The definition of "refiner" includes any person who owns, leases, operates, controls or supervises a refinery. Therefore, under this scenario, both the person who owns the gasoline being blended, and the person who owns the terminal tanks would be considered to be refiners. Each person meeting the definition of refiner for a particular refinery operation is independently responsible for the completion of all refinery requirements, such as meeting standards, sampling and testing, record keeping, reporting, and independent audits. However, these refinery requirements must be met only once for any refinery operation. As a result, if the refinery requirements are properly accomplished by one "refiner" for a particular refinery operation, EPA will consider the requirements to have been accomplished by each person who meets the definition of refiner for that operation.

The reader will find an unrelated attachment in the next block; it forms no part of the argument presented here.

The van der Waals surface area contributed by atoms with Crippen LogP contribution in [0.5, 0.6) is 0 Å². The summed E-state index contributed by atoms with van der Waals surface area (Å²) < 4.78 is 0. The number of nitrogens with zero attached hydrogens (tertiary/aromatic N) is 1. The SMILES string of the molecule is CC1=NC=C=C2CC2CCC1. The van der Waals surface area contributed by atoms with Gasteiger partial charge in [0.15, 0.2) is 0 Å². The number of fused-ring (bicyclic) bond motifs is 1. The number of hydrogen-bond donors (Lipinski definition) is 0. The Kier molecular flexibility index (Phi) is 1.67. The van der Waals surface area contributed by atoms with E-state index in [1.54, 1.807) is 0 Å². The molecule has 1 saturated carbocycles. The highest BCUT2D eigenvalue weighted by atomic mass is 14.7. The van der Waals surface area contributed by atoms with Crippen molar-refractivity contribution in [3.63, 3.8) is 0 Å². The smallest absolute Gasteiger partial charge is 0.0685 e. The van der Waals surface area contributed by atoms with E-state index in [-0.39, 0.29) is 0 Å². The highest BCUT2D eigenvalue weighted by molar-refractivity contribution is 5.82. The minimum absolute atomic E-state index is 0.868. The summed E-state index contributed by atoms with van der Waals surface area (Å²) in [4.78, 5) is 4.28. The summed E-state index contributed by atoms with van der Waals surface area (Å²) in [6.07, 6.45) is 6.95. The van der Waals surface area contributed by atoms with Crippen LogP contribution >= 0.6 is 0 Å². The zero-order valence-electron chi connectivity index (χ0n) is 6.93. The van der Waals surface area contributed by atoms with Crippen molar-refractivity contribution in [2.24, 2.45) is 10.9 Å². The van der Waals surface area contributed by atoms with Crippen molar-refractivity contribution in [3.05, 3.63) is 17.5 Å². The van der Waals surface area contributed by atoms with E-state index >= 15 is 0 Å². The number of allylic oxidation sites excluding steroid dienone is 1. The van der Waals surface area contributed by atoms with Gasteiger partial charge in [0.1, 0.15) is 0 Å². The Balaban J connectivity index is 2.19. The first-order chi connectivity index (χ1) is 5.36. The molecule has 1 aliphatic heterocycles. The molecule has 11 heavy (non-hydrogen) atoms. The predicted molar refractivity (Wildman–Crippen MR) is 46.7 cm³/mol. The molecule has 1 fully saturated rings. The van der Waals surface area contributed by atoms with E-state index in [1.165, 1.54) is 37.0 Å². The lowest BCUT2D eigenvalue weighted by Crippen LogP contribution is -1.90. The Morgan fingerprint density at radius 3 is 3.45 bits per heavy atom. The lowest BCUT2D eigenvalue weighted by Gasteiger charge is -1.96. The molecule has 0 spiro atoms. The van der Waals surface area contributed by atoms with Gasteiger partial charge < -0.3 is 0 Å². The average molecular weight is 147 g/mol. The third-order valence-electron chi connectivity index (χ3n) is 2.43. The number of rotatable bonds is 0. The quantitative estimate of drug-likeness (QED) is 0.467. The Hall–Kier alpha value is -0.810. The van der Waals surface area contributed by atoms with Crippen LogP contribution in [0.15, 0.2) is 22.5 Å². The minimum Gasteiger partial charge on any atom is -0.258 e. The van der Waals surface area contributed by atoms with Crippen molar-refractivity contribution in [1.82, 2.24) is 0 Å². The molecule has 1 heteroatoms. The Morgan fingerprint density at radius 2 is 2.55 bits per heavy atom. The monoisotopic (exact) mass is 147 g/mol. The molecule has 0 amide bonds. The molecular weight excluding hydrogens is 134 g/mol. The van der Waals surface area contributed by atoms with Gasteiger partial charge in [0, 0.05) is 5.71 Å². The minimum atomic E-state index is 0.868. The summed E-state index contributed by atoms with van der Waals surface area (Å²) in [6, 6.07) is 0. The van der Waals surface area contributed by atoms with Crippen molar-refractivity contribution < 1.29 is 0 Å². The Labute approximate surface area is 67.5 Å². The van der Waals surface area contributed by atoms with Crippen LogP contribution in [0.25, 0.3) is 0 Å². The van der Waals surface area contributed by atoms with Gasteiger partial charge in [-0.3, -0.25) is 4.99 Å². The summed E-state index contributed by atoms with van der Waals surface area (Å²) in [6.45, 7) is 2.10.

Normally the product owner takes responsibility for meeting the anti-dumping requirements. In the situation described in this question, the owner of the blendstock (who is not identified in the question) therefore would normally take responsibility for the anti-dumping requirements.(7/1/94)
This question and answer is posted at http://www.epa.gov/otaq/regs/fuels/rfg/qa/420r03009.pdf. The original was posted in the Q&A posted on 7/1/94 which can found at http://www.epa.gov/otaq/rfg_qa.htm" See Question ID 3857 for RFG (Taken from the first question on http://www.epa.gov/otaq/regs/fuels/rfg/qa/420r03009.pdf)
Refiner A is holding some of Refiner B's conventional gasoline in tanks at one of Refiner A's terminals or at Refiner A's refinery. Refiner A adds additional stocks to that gasoline at the request of Refiner B. Who is responsible for including the stocks
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